I want to whisper back to her and say, "I hear ya, sister. Let's just go..." And don't think I haven't considered it.
But instead I wallow. Not intentional or unintentional wallowing. Just a sort of free floating in the wallowiness of the past months. I do not want to be consoled.
In Philippians 4, Paul says, for I have learned to be content in whatever the circumstances. I know what it is to be in need, and I know what it is to have plenty. I have learned to be content in any and every situation, whether well fed or hungry, whether living in plenty or in want. I can do all this through him who gives me strength.
"Thanks, Paul," I want to say sarcastically. To be content in any and every situation is a tall order. Tolerant...maybe. But content? Not so much. I'm just being honest.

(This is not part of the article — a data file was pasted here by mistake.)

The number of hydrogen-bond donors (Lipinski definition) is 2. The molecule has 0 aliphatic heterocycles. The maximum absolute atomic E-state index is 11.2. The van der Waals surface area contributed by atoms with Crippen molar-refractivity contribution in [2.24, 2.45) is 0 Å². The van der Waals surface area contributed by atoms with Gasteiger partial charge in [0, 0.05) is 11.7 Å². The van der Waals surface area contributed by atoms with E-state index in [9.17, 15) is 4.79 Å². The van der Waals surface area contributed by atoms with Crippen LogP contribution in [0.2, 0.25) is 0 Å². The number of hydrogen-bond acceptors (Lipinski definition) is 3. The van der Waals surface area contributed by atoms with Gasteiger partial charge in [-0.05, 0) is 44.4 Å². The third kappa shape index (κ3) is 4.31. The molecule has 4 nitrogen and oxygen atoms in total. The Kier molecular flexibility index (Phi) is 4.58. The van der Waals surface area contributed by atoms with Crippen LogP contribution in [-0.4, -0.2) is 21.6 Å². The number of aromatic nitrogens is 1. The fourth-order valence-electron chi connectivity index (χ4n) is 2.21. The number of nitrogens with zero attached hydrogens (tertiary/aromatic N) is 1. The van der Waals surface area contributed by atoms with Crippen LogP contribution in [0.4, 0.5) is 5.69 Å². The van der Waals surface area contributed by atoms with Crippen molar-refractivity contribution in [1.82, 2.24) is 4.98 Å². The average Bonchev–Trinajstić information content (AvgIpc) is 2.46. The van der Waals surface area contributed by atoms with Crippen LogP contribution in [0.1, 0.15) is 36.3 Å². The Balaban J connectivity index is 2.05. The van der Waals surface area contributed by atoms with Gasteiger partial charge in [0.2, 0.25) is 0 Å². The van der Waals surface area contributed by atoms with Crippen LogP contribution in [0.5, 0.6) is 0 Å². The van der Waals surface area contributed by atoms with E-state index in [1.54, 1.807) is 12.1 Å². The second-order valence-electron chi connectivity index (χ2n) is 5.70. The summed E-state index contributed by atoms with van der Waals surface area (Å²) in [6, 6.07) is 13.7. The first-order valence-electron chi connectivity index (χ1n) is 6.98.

A few months ago, a friend mentioned that she didn't know what she would do without her spiritual mother, a precious woman who provides my friend with maternal care and spiritual guidance. I understood what she meant, but I couldn't help fidgeting. None of us knows what we'd do without the people we cherish active and alive in our world. People are not like hors d'oeveres. If one falls, you can't just have another.
The inside of my head howled in it's private anguish as it thought about my own circumstances and the loss that has been in and around my life: You're right. You don't know what you'd do...you'd just have to do it because you wouldn't have a choice. You'd survive...You'd want to run away...You'd be crazy sad...but you'd continue to exist and do things...numb, strong, bored, OK, disinterested, afraid, lonely, anxious, up and down, manic. You would still be here...or somewhere.
I don't know if she would learn to be content...and neither does she.
One of my favorite American poets, Robert Frost, seems to echo Paul's wisdom.
|A Prayer in Spring|
<Insert my long sigh here>